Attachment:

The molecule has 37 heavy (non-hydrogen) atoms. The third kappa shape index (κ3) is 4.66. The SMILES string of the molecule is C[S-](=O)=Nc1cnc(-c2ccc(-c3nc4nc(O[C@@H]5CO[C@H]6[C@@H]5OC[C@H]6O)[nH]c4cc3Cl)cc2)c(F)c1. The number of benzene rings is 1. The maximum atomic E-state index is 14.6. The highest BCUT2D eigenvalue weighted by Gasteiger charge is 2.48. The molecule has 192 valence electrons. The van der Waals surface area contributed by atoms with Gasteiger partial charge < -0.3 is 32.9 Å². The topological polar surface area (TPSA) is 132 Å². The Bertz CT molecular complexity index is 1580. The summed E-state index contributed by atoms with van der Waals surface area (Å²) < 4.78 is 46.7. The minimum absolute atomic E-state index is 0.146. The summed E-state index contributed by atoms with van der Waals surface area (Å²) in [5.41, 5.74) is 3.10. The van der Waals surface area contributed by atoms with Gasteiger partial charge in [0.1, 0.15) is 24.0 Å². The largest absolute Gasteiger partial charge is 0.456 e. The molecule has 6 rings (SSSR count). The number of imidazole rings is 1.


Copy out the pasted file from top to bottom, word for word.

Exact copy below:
The molecule has 37 heavy (non-hydrogen) atoms. The third kappa shape index (κ3) is 4.66. The SMILES string of the molecule is C[S-](=O)=Nc1cnc(-c2ccc(-c3nc4nc(O[C@@H]5CO[C@H]6[C@@H]5OC[C@H]6O)[nH]c4cc3Cl)cc2)c(F)c1. The number of benzene rings is 1. The maximum atomic E-state index is 14.6. The highest BCUT2D eigenvalue weighted by Gasteiger charge is 2.48. The molecule has 192 valence electrons. The van der Waals surface area contributed by atoms with Gasteiger partial charge < -0.3 is 32.9 Å². The topological polar surface area (TPSA) is 132 Å². The Bertz CT molecular complexity index is 1580. The summed E-state index contributed by atoms with van der Waals surface area (Å²) < 4.78 is 46.7. The minimum absolute atomic E-state index is 0.146. The summed E-state index contributed by atoms with van der Waals surface area (Å²) in [5.41, 5.74) is 3.10. The van der Waals surface area contributed by atoms with Gasteiger partial charge in [0.1, 0.15) is 24.0 Å². The largest absolute Gasteiger partial charge is 0.456 e. The molecule has 6 rings (SSSR count). The number of imidazole rings is 1.